Evaluation of oscillating grids and orbital shakers as means to generate isotropic and homogeneous small-scale turbulence in laboratory enclosures commonly used in plankton studies
Limnol. Oceanogr. Methods 7:287-303 (2009) | DOI: 10.4319/lom.2009.7.287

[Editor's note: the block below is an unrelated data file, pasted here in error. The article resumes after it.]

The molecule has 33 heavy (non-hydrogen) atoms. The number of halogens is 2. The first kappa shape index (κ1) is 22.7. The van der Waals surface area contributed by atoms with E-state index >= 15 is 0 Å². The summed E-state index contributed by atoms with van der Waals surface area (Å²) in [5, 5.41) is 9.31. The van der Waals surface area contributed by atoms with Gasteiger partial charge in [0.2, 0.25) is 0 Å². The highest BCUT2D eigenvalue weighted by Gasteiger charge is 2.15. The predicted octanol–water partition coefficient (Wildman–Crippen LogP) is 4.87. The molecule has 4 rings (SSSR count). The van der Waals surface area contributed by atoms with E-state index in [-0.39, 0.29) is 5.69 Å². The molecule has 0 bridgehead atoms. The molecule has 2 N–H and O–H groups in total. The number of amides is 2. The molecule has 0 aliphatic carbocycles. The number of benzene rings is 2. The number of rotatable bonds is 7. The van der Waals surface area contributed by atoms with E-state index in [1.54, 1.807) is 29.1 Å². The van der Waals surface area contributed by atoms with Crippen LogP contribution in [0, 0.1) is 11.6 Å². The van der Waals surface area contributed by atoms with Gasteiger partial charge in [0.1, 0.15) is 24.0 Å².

ABSTRACT: The effects of turbulent motion on planktonic organisms have mainly been studied in the laboratory with devices capable of generating controlled turbulent conditions. Owing to technical and logistical difficulties, thorough assessments of hydrodynamics in such experiments are not routinely made. In this study, we examined the suitability of two widely used systems to generate isotropic, homogeneous, and stationary turbulence in laboratory containers: oscillating grid devices with large stroke length and relatively low frequencies of oscillation and orbital shaker tables. Turbulent kinetic energy dissipation rates were estimated from velocity measurements made with acoustic Doppler velocimeters. Both systems were shown to generate isotropic conditions in a relatively broad range of dissipation rates. Grid-stirred tanks produce homogeneous turbulence in both the horizontal and vertical dimensions, as long as stroke length is comparable to the height of the container. Turbulence in orbital shakers is not completely homogeneous, as it depends on the distance to the wall and to the surface. Empirical models are derived as a tool for the calculation of dissipation rates in the two systems within the ranges and conditions examined in this study.